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The Number "One" Thing

Monday, December 11, 2017  
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Eat. Drink.

I am often asked what the number one “thing” a client is looking for in a sales consultant. Sure, we all want our sales consultants to be honest, responsive, trustworthy, detail-oriented, friendly, fun and intelligent. But the number one “thing” a client desires? A client wants a partner as a sales consultant that evolves into a long-standing, fruitful relationship.


The client benefits from the consultant’s expertise, knowledge, great product offerings and the return on investment from producing spectacular events. The sales consultant benefits from another notch in their experience portfolio “belt” as well as a boost to their paycheck. But how that relationship is nurtured and developed is the key to a continued, returned success.


Our business is not always tangible: How a client feels is often more important than how the event looks or how the food tastes. Clients will overlook price variance if they will be taken care of by someone they trust. Clients want you to listen and they want to be heard. Clients want to win sometimes. Let them. Be accessible, show genuine interest and provide honest feedback to each other to continue to grow in the relationship together.


 Sales consultants should never say, “Let me ask my boss and I will get back to you”. Or even worse, “Sorry, that’s our policy”. Be in the client’s court and be the decision maker. But stand firm when something is not right and educate the client on the why for next time. Showing self-confidence in your own abilities is a very strong “statement” above and beyond what is in your sales toolbox. 


Next year will be the 20th anniversary of my relationship with Jo and Newt, two of my all time favorite “clients”, if I even call them “clients” at this point. I met Jo and Newt in 1998. They were planning their 50th wedding anniversary celebration and were shopping around for a caterer to produce the event for their special evening.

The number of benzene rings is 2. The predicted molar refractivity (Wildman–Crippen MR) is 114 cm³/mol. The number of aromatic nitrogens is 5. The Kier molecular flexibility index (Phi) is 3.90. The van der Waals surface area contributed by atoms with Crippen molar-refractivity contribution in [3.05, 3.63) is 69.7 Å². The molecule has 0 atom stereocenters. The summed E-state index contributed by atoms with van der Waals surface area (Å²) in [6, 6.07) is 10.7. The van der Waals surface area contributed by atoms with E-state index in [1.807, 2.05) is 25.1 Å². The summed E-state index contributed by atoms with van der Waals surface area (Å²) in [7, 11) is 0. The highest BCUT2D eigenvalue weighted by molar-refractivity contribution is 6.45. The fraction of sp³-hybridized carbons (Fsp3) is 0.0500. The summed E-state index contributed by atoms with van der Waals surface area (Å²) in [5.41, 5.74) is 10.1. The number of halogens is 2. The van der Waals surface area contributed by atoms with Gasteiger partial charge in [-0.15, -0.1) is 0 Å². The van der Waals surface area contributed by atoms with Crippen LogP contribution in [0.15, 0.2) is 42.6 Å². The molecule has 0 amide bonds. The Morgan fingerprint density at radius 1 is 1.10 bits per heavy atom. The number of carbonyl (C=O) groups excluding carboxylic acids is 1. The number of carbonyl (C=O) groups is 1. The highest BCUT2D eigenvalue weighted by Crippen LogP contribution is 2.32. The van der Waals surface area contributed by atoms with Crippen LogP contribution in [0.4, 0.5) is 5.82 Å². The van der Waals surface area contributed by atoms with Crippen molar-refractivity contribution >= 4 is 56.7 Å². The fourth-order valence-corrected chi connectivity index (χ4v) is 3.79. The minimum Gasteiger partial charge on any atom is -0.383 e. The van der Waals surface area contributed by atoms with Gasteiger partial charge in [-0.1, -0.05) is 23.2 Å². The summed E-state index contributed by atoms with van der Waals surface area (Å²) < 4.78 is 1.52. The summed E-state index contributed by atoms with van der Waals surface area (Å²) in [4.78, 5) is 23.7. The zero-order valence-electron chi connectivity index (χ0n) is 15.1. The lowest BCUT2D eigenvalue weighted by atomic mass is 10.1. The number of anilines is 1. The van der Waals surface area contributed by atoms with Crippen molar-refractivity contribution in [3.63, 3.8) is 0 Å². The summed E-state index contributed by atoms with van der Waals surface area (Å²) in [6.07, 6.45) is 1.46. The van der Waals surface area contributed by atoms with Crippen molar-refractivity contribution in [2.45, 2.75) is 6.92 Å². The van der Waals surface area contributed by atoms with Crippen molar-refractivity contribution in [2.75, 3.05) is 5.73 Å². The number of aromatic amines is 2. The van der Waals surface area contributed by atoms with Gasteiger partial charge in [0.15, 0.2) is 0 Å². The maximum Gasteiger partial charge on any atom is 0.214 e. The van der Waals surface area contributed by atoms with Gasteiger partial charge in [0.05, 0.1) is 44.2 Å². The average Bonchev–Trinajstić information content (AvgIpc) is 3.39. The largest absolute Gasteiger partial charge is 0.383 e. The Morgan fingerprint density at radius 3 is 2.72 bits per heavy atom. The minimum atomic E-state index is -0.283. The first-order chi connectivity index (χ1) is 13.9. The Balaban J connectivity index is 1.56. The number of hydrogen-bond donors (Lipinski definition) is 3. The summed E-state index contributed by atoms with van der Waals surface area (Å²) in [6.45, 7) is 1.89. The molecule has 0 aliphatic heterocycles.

I say we are celebrating “our 20th anniversary” next year because we are still remembering our first meeting and how our friendship and business relationship has since developed. There have been several events since that first large one. I bet, at least one a year, all much smaller in size but none less important. 


I see Jo and Newt about four times a year. We catch up over lunch. We talk about our lives, families, children, politics, Chicago, friends, travel, movies and television. Catering is the least of our interests and topics to talk about. I often call Jo just to check in and say hello and see how she and Newt are doing. We have become lifelong friends. I absolutely love and adore them both. 


Now I no longer work at a catering company. When Jo and Newt need an event, I stay involved. I know what they have come to expect in the past 20 years. I know their likes and their dislikes. Where they keep everything in their kitchen. I am there out of respect for them and the time we have built into our relationship. That’s what friends do for each other. I will be their “caterer” forever. And they will be my “client” forever. But it didn’t start that way. It started with the one thing Jo and Newt were looking for in a sales consultant 20 years ago. - (Fulton Market Consulting)


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